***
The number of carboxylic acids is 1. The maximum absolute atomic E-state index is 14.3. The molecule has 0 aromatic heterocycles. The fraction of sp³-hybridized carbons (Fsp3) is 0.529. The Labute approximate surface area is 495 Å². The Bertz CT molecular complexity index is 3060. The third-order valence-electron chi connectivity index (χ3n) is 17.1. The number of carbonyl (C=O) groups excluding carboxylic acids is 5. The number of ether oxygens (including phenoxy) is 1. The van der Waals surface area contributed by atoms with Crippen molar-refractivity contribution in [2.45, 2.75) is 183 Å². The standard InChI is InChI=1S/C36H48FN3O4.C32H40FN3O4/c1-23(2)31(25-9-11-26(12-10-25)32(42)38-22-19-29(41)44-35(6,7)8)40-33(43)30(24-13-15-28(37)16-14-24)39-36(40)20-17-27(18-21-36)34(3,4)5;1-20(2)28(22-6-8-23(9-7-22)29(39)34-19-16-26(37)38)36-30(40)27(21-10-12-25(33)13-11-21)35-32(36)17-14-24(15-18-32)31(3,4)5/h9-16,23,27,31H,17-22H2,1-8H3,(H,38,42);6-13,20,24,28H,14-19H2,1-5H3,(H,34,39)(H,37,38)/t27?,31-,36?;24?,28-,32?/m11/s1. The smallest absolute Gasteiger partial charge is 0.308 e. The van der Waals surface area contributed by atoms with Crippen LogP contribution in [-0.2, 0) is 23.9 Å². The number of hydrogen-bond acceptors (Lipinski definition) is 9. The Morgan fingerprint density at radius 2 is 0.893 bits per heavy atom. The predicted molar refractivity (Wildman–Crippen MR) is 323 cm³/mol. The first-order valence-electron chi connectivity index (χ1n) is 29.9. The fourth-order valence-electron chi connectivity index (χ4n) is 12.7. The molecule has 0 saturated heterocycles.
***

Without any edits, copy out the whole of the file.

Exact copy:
The number of carboxylic acids is 1. The maximum absolute atomic E-state index is 14.3. The molecule has 0 aromatic heterocycles. The fraction of sp³-hybridized carbons (Fsp3) is 0.529. The Labute approximate surface area is 495 Å². The Bertz CT molecular complexity index is 3060. The third-order valence-electron chi connectivity index (χ3n) is 17.1. The number of carbonyl (C=O) groups excluding carboxylic acids is 5. The number of ether oxygens (including phenoxy) is 1. The van der Waals surface area contributed by atoms with Crippen molar-refractivity contribution in [2.45, 2.75) is 183 Å². The standard InChI is InChI=1S/C36H48FN3O4.C32H40FN3O4/c1-23(2)31(25-9-11-26(12-10-25)32(42)38-22-19-29(41)44-35(6,7)8)40-33(43)30(24-13-15-28(37)16-14-24)39-36(40)20-17-27(18-21-36)34(3,4)5;1-20(2)28(22-6-8-23(9-7-22)29(39)34-19-16-26(37)38)36-30(40)27(21-10-12-25(33)13-11-21)35-32(36)17-14-24(15-18-32)31(3,4)5/h9-16,23,27,31H,17-22H2,1-8H3,(H,38,42);6-13,20,24,28H,14-19H2,1-5H3,(H,34,39)(H,37,38)/t27?,31-,36?;24?,28-,32?/m11/s1. The smallest absolute Gasteiger partial charge is 0.308 e. The van der Waals surface area contributed by atoms with Crippen LogP contribution in [-0.2, 0) is 23.9 Å². The number of hydrogen-bond acceptors (Lipinski definition) is 9. The Morgan fingerprint density at radius 2 is 0.893 bits per heavy atom. The predicted molar refractivity (Wildman–Crippen MR) is 323 cm³/mol. The first-order valence-electron chi connectivity index (χ1n) is 29.9. The fourth-order valence-electron chi connectivity index (χ4n) is 12.7. The molecule has 0 saturated heterocycles.